“Islam and the West” begins by looking at the place of Islam in the Western media in order to raise several questions that will run throughout the course: What is the genesis of stereotypes about Islam and Muslims? How have debates about Islam in the West evolved? What historical events and socio-cultural changes have shaped the image of Islam that prevails in dominant discourses and popular culture today? Of paramount importance in our investigations will be the seven centuries of Muslim rule in the Iberian Peninsula (al-Andalus), the European colonization of the Arab world, the mass migrations that began during the colonial era and continue into the present day, and the global war on terror. Studying patterns of migration and the genesis of Europe’s Muslim communities, we will be particularly attentive to specifically anti-Muslim discourses on the continent, comparing them to the later, post-9/11 emergence of Islamophobia in the U.S. and other parts of the Western hemisphere. We conclude the course with the question of women, which is central throughout the history of representations of Islam in the West but gains acute importance during the colonial era, and continues to justify crusades aimed at saving Arab-Muslim women from age-old oppression.


Asad, Talal. On Suicide Bombing. New York: Columbia UP, 2007.
Rushdie, Salman. The Satanic Verses. New York: Vintage, 1998.
Said, Edward. Orientalism. 25th anniversary edition. New York: Vintage, 1994.
Shakespeare. Othello. New York: Bantam Books, 2005.

Course Reader. 




Professor S. Lamy, School of International Relations

Empire and Its Discontents

This course will look at international relations and US foreign policy in the post-Cold War era. With the end of the Cold War, most citizens in the wealthy Northern states thought world leaders would work to establish a New World Order that would provide stability, order and economic opportunities for the entire world.  The majority of the world's population, living in the poorer South or developing world, hoped that the end of bipolarity and the global ideological conflict between the US and the USSR would shift attention to their human security concerns.  The first Gulf War suggested to most of the world that multilateralism and the rule of law would be defining norms in this new world order. To many, this transition was about rethinking the dominant realist paradigm and rethinking the rules of international relations that were established in 1648 with the Peace of Westphalia. With the terrorist attacks of 11 September, the second Bush administration ended any hopes of a new world order based on multilateralism and global governance. The Bush Doctrine clearly advocates a more unipolar or hegemonic strategy for US foreign policy and has caused concerns around the world that the US plans on establishing a new empire. The debate about US imperial aspirations and the future of world order is at the center of political discussions around the world. In this seminar, we will join this discussion and critically review the arguments for and against this new US Empire.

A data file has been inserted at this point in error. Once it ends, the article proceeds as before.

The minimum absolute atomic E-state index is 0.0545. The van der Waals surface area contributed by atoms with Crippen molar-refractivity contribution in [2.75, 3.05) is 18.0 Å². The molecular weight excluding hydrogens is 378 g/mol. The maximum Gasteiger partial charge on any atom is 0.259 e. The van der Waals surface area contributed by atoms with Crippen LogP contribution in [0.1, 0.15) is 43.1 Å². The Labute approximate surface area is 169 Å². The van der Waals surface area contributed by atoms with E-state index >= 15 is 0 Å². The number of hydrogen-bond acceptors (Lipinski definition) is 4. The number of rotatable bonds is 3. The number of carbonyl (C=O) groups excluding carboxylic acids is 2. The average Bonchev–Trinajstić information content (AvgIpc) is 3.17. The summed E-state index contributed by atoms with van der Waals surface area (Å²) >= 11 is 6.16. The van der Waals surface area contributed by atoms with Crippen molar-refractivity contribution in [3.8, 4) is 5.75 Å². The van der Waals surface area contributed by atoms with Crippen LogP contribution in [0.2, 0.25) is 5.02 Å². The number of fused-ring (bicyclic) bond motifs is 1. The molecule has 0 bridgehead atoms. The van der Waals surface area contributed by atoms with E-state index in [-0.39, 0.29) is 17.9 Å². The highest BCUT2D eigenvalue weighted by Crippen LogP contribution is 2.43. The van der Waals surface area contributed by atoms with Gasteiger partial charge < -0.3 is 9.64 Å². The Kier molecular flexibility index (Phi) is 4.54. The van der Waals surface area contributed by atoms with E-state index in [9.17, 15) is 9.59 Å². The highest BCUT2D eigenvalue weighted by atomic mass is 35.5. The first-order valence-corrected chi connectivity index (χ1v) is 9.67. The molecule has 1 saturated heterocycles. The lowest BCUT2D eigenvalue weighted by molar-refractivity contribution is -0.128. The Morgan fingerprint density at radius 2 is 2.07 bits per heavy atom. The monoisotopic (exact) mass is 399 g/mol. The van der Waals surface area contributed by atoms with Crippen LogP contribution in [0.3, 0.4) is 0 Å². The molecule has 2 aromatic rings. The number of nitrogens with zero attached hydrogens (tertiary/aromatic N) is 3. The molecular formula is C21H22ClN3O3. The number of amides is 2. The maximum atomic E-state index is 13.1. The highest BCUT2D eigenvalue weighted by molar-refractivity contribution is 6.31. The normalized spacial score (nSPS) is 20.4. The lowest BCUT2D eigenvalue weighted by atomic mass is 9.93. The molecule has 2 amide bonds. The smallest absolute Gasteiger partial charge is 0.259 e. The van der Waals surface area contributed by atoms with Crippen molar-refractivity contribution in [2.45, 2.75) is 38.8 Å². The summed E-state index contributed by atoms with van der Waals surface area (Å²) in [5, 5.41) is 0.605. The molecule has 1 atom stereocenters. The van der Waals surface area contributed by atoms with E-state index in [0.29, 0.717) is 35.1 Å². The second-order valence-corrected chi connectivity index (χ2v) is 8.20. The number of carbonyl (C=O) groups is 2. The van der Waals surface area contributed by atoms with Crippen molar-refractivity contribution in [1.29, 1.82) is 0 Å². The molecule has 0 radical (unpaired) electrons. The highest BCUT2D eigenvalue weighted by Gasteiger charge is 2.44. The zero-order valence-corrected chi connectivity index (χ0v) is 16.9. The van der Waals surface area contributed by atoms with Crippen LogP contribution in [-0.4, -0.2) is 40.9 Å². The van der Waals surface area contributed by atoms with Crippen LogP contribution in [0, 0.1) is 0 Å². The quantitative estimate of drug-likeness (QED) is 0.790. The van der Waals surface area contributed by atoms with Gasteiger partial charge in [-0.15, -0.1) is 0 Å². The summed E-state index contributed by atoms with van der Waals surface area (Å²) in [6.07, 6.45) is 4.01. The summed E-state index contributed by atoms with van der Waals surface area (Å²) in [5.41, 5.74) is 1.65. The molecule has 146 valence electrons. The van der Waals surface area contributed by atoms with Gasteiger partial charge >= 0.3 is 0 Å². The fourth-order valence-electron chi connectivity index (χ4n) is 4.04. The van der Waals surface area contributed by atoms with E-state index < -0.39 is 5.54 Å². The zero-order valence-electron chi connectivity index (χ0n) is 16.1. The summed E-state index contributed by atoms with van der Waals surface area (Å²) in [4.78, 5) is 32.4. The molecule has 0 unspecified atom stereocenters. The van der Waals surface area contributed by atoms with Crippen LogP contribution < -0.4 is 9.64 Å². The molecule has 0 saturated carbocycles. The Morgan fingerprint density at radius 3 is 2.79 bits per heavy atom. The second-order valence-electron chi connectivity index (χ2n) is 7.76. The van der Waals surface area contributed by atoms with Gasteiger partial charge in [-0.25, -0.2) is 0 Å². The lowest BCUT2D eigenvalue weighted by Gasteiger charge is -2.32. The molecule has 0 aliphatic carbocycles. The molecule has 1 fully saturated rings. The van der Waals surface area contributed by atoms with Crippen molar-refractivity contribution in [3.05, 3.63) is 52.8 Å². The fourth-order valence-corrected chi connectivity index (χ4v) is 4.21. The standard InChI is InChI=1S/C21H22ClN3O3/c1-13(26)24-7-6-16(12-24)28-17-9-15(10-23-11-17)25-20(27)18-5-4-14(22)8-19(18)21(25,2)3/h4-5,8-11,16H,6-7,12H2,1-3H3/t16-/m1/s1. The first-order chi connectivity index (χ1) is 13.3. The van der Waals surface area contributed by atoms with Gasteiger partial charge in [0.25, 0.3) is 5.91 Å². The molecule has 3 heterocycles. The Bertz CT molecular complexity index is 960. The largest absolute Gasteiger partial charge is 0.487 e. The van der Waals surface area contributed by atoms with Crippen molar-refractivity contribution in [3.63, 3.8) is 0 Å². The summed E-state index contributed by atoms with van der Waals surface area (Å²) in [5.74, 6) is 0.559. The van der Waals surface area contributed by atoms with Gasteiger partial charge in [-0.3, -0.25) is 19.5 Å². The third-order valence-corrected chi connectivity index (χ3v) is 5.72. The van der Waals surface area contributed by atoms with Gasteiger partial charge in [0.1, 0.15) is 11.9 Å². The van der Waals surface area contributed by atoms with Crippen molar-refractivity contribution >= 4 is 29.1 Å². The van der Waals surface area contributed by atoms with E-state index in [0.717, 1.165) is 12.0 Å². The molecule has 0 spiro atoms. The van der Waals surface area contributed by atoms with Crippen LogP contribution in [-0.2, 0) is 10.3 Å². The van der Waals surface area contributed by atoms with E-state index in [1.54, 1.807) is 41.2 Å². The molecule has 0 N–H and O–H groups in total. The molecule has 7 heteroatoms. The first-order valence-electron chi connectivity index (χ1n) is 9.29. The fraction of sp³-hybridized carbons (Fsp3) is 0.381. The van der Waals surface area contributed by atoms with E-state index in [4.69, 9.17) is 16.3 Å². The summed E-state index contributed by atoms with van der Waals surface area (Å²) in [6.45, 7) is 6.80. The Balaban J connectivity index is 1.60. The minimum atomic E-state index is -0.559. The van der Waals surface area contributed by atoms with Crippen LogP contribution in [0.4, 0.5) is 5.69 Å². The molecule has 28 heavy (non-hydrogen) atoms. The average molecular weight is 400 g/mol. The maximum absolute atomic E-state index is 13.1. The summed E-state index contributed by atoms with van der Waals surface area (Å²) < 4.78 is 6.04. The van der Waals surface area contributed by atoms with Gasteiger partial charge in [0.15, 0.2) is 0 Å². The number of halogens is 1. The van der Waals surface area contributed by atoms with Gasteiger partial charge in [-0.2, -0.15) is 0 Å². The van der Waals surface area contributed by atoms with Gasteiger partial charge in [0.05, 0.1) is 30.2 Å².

The course will be discussion-based and we will explore or inhabit several case studies and we will participate in several problem-based exercises. There will be no traditional exams in this class. Students will asked to present critical reviews of each book read in class and they will write a short essay after each case study. There will be a final problem-based exercise at the end of the course.

Andrew Bacevich.  The New American Militarism.  New York: Oxford University Press, 2005.
Niall Ferguson.  Colossus.  New York: Penguin, 2005.
Ann-Marie Slaughter.  A New World Order.  Princeton:  Princeton University Press, 2005.
IDRC.  The Report of the International Commission on Intervention and State Sovereignty: The Responsibility to Protect.

Core 101: Symbols and Conceptual Systems

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Core 102: Culture and Values

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Core 103: Process of Change in Science

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Core 104: Change and the Future

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Core 112 Writing Seminar